I am a product of hard work and nobody forced me to take things seriously. I had a goal when I got to school, and that was what I worked towards. I have always had a good performance, even in my previous schools. My performances in primary school and junior secondary school were excellent, while my performance in senior secondary school was above average, so I had no problem with my 0’Level exams and UTME. I wrote them once and passed. The moral support from my family members also played a major role. Notably, I started taking life seriously when I was made the assistant senior prefect in my school. When I got home during the break, it dawned on me that for the school to have placed that responsibility on me meant that they saw something in me that I probably didn’t see. When I started feeling responsible for other people, I felt I needed to do same for myself, reorganise my priorities, balance my academics with my social life and work on my leadership skill. So, from then, I started taking things seriously, and it paid off.

Is there anything you would have loved to do as an undergraduate that you couldn’t do?

Maybe to make a very weird hairstyle, like a red colour hairstyle, so I could look differently and not look serious all the time. Even if I did something like that, it still wouldn’t change who I am or my look but I wish I had done it.

Were you social at all?

I was not very social, but I tried. Sometimes, I attended social gatherings. If I didn’t go, I could be reading, sleeping or resting. Some social gatherings could be on a weekend that I would have a tough test the following Monday. It wasn’t always easy. How would I be partying when I had a test to write on Monday? It would not have made sense. So, sometimes, I had to stay back in the hostel and do what other students were not doing. That was one of the sacrifices to achieve my goal.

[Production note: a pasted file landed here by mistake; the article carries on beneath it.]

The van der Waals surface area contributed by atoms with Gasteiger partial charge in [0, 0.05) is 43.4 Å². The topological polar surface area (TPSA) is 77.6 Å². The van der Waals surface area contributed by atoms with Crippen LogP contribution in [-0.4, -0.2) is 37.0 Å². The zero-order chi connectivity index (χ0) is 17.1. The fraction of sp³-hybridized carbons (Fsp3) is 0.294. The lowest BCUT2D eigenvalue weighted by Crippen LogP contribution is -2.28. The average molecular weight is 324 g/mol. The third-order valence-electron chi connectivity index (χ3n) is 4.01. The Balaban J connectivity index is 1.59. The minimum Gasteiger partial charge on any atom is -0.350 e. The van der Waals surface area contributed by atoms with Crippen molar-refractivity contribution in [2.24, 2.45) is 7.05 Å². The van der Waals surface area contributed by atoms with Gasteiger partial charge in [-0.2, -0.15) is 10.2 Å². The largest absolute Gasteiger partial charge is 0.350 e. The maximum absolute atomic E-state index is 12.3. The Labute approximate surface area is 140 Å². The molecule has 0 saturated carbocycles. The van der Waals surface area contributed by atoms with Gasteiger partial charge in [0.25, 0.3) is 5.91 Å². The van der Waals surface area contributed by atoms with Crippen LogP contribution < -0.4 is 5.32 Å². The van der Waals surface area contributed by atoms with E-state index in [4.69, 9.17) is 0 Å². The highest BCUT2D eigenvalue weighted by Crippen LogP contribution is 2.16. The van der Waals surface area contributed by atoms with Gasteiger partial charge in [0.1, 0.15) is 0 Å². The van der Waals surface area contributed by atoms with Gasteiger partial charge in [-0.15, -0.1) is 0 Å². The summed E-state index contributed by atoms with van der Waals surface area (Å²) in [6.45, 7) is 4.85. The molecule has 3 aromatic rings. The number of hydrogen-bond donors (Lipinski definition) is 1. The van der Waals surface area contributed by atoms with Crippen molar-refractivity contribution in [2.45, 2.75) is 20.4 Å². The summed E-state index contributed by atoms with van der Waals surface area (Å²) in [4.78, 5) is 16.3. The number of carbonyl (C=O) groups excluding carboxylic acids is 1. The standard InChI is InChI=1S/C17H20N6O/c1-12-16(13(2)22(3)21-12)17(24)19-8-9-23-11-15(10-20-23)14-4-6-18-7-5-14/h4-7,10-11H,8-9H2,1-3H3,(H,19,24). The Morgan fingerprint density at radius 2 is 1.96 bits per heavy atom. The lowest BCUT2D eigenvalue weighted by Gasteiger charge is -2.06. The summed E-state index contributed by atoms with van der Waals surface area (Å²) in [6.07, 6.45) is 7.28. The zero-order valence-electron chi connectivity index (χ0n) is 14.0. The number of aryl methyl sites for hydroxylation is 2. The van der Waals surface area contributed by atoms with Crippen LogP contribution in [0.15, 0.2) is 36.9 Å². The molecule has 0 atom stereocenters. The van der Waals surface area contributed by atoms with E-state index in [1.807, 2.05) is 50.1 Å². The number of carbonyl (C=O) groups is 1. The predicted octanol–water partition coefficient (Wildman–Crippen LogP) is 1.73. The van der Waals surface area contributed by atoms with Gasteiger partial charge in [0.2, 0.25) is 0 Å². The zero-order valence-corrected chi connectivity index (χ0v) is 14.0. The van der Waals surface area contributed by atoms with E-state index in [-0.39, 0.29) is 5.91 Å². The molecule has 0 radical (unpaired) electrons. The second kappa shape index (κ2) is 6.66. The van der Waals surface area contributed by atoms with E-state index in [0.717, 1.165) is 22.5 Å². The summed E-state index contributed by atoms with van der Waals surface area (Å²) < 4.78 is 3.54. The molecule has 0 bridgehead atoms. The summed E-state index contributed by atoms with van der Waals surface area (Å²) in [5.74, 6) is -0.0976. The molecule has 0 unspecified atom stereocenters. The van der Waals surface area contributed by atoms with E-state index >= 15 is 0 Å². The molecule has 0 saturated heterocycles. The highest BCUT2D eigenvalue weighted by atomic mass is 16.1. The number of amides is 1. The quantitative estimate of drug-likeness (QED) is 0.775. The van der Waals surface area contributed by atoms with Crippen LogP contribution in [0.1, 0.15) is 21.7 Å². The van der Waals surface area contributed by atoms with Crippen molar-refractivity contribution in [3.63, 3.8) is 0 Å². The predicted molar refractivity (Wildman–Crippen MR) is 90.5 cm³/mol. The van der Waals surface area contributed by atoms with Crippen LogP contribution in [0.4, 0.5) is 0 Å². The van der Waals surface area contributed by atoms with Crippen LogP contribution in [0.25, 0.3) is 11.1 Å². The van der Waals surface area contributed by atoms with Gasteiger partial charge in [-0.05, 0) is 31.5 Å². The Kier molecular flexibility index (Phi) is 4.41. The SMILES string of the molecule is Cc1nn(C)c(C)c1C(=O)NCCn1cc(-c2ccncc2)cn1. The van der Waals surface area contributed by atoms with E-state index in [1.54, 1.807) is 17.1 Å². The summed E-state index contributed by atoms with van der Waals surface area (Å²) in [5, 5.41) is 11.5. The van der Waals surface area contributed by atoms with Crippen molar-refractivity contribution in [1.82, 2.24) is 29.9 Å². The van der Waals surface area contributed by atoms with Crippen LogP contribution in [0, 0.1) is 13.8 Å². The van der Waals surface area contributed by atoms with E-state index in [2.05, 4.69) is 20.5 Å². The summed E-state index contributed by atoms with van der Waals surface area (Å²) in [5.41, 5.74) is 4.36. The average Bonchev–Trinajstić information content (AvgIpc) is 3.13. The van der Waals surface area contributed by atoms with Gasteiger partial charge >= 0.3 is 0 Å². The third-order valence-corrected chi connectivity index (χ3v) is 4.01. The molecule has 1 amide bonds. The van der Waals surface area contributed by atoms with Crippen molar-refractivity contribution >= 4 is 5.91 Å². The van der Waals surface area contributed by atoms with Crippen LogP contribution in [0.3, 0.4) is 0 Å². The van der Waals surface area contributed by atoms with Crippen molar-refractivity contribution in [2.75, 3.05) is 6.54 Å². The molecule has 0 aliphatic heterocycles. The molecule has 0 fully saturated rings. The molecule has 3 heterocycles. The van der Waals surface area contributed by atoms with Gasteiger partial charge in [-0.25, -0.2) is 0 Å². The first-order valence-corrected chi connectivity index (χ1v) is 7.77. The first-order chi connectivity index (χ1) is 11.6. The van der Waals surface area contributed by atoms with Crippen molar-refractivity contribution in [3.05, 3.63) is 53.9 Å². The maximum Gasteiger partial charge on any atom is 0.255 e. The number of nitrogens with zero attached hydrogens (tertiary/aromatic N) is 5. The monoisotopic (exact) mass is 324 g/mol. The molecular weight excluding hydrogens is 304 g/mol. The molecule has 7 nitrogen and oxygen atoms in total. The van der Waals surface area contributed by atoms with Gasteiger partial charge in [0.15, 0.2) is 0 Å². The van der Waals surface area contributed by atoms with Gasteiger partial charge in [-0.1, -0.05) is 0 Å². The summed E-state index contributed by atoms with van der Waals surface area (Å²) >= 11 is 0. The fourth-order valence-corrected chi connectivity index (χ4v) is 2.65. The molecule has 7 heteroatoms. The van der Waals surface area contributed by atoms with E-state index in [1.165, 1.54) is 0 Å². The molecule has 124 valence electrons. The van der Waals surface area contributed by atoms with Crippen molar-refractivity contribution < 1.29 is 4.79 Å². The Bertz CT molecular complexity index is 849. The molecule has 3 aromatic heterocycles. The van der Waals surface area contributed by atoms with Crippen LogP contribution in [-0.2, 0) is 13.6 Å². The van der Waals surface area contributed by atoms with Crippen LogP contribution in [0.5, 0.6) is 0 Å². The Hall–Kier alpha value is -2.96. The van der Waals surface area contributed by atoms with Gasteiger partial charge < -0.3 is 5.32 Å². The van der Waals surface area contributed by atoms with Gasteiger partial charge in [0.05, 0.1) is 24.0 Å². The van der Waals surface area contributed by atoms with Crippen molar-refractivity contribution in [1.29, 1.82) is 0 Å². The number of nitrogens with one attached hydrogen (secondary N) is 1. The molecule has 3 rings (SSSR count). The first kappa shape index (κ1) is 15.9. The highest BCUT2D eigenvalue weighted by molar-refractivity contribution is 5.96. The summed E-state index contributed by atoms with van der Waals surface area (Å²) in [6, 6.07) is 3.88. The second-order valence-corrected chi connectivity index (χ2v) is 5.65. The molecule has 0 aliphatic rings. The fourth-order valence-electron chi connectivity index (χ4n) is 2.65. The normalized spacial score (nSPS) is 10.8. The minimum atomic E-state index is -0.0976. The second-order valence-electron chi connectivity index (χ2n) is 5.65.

Was there any peer pressure?

There is nothing like peer pressure in my dictionary, so I avoid it, if there is anything like that. Why would I allow someone to influence me to do something that is bad or against my wish? If I have principles that work for me, it will be very difficult to bend my rules, not even through the influence of a friend. So, it’s difficult for peers to pressure me into doing the things I don’t want to do.

How easy was it to graduate with a first class honour?

It was not easy, because one had to keep up the good performance, else everything would fall back to zero. Once you know you are above 4.50, you just have to keep up because there were lots of expectations, starting from myself and a lot of people looked up to me, so I just had to keep working hard. Nobody at that level wants to fail or fall. Even when you fail, you want to show people that you can cope or manage the failure. So, I didn’t allow any low moment; I kept pressing forward.

When did you know you would be the best graduating student in your set?

I had always known from my 100L and I kept working towards it. I just had the strong feeling in my mind, beyond exercising my faith. Actually, I would say I was convinced, but my GPA could have dropped if I lost the consciousness but I was determined not to fail or go for anything less. So, the consciousness that I wanted to be, and the thought that I was, kept me going. The Vice-Chancellor called me a week to the convocation day to prepare my valedictory speech. I was at home then, so I ran downstairs to meet my mother and grandmother. They were all very happy; we were all jumping and very happy. I had always wanted to prepare and read a valedictory speech since my secondary school days but I never had the opportunity to do so, when I received the call, that was another dream fulfilled, which made my graduation the best moment of my life and the most memorable because I read the valedictory speech I had always dreamt of.

What do you aspire to be in life?

I want to be a professor.

What is your advice to students, especially those already in school?

The road to the top requires consistency, resilience and a good attitude. Attitude determines your altitude. Then always remember that the future is not waiting out there to be met. It should be created now.

Copyright PUNCH.